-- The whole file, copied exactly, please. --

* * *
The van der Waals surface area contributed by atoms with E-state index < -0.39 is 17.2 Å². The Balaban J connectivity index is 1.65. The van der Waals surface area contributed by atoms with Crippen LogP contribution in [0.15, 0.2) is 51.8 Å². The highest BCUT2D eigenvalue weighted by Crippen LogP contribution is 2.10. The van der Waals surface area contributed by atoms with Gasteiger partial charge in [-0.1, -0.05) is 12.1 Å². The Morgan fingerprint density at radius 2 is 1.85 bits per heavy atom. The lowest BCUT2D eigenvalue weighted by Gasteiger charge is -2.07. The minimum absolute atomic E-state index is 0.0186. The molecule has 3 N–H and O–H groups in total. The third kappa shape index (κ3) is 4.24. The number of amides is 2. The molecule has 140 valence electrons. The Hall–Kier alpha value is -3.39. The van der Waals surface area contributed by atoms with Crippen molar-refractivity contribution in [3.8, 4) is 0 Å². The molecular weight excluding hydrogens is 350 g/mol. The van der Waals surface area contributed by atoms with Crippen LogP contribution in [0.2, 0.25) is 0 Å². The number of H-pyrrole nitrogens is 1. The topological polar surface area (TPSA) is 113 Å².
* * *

The van der Waals surface area contributed by atoms with E-state index < -0.39 is 17.2 Å². The Balaban J connectivity index is 1.65. The van der Waals surface area contributed by atoms with Crippen LogP contribution in [0.15, 0.2) is 51.8 Å². The highest BCUT2D eigenvalue weighted by Crippen LogP contribution is 2.10. The van der Waals surface area contributed by atoms with Gasteiger partial charge in [-0.1, -0.05) is 12.1 Å². The Morgan fingerprint density at radius 2 is 1.85 bits per heavy atom. The lowest BCUT2D eigenvalue weighted by Gasteiger charge is -2.07. The minimum absolute atomic E-state index is 0.0186. The molecule has 3 N–H and O–H groups in total. The third kappa shape index (κ3) is 4.24. The number of amides is 2. The molecule has 140 valence electrons. The Hall–Kier alpha value is -3.39. The van der Waals surface area contributed by atoms with Crippen molar-refractivity contribution in [3.8, 4) is 0 Å². The molecular weight excluding hydrogens is 350 g/mol. The van der Waals surface area contributed by atoms with Crippen LogP contribution in [0.2, 0.25) is 0 Å². The number of H-pyrrole nitrogens is 1. The topological polar surface area (TPSA) is 113 Å².